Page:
When she left us
After the news we received regarding Blondie’s health on day 1 Darrell and I made an agreement. The day her hind legs give up we must let her go and we should get a second dog before that. Not to replace her but to help with the grief when Blondie finally did pass away. It just so happened that my Mum’s work hours were being increased so we agreed it was best for her dog Honey the chihuahua came to live with us permanently. She may have been tiny but she ruled the house. I think this is most chi’s mentality.
On one morning, Blondie couldn’t stand without shaking. Her head was hanging low, overly licking her lips, wasn’t eating or drinking and was walking slower than usual. These symptoms literally happened with no warning. We had stopped doing the super long walks for a couple of years as she was showing signs of slowing down so finding her like this was a shock. We went straight to the vets for some strong pain relief. The vet told me what I already knew which was Blondie was in terrible discomfort. We went home with tramadol and I observed her for the rest of that day and the following day. The medication spaced her out and this was stressful to watch, and she certainly couldn’t walk. I assumed when leaving the vets with the tramadol it would mean Blondie would recover. I thought the medication would help her live the next few years pain free and with a decent quality of life. I was so wrong.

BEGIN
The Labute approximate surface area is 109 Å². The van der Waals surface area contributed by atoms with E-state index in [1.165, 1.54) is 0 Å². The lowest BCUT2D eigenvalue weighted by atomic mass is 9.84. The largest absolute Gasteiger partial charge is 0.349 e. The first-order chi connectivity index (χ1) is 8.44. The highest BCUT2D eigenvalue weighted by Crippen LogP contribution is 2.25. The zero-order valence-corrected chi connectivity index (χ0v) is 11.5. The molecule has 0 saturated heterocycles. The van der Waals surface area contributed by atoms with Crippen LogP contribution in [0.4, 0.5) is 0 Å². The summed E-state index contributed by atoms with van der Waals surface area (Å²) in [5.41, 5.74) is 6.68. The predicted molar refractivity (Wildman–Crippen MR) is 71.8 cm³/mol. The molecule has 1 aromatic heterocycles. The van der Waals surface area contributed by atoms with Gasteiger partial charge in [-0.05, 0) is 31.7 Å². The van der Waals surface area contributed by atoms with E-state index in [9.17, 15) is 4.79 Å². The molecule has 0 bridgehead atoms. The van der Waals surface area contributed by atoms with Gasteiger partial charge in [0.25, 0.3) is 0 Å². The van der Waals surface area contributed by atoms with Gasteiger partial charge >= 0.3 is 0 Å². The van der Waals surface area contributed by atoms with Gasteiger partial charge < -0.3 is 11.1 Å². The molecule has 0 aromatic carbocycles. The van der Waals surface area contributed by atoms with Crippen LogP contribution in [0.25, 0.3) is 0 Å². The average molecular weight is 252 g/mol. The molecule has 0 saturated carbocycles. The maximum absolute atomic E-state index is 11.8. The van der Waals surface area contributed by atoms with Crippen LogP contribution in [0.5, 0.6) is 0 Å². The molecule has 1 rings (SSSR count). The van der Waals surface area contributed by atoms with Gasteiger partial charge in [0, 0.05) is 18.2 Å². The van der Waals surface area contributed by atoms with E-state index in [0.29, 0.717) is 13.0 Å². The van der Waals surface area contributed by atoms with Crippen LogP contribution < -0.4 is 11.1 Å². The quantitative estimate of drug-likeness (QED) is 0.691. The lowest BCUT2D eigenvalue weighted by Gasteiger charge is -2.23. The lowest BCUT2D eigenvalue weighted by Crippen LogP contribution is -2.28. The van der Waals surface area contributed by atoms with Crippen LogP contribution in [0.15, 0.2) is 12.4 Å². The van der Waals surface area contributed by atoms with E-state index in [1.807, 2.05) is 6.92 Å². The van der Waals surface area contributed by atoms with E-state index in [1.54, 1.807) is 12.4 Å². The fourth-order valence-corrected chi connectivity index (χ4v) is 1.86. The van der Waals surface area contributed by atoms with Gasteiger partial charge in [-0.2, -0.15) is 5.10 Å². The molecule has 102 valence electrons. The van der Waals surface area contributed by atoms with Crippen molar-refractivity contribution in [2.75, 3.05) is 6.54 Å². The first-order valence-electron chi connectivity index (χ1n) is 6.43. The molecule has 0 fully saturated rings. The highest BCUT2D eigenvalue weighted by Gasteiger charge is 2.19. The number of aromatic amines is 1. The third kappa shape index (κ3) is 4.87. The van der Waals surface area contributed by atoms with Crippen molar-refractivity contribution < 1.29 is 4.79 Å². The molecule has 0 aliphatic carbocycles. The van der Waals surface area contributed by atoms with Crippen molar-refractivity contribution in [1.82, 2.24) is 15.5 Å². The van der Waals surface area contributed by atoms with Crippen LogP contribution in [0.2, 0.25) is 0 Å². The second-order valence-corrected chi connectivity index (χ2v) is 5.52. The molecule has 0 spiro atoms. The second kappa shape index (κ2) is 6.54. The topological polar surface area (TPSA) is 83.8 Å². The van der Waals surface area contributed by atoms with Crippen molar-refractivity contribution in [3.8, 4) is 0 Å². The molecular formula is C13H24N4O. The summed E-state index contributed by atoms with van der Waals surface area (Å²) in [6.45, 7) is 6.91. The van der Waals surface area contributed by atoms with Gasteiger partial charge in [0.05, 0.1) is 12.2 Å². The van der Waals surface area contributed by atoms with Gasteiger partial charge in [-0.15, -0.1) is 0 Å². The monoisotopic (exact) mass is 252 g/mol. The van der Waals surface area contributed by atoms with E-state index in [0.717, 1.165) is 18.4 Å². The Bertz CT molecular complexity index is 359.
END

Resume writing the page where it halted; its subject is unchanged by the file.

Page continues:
Even though we had agreed in 2008 that we would give in this wasn’t the case on this day. We considered all options. The tests, scans, possible treatments, operations and physiotherapy and our vet was amazing at explaining everything but the best scenario for Blondie (if all treatments went well) wasn’t great. If everything went to plan she would need at least 1 year of physiotherapy/hydrotherapy and would only manage a 10 minute walk on a lead. With all the information given to us Darrell and I spent that evening deciding what to do and came to a decision. It was too risky putting Blondie through operations etc and a 10 minute leaded walk wasn’t a quality of life for her. If she had been smaller breed it would have been an easy decision but her walks were why she lived.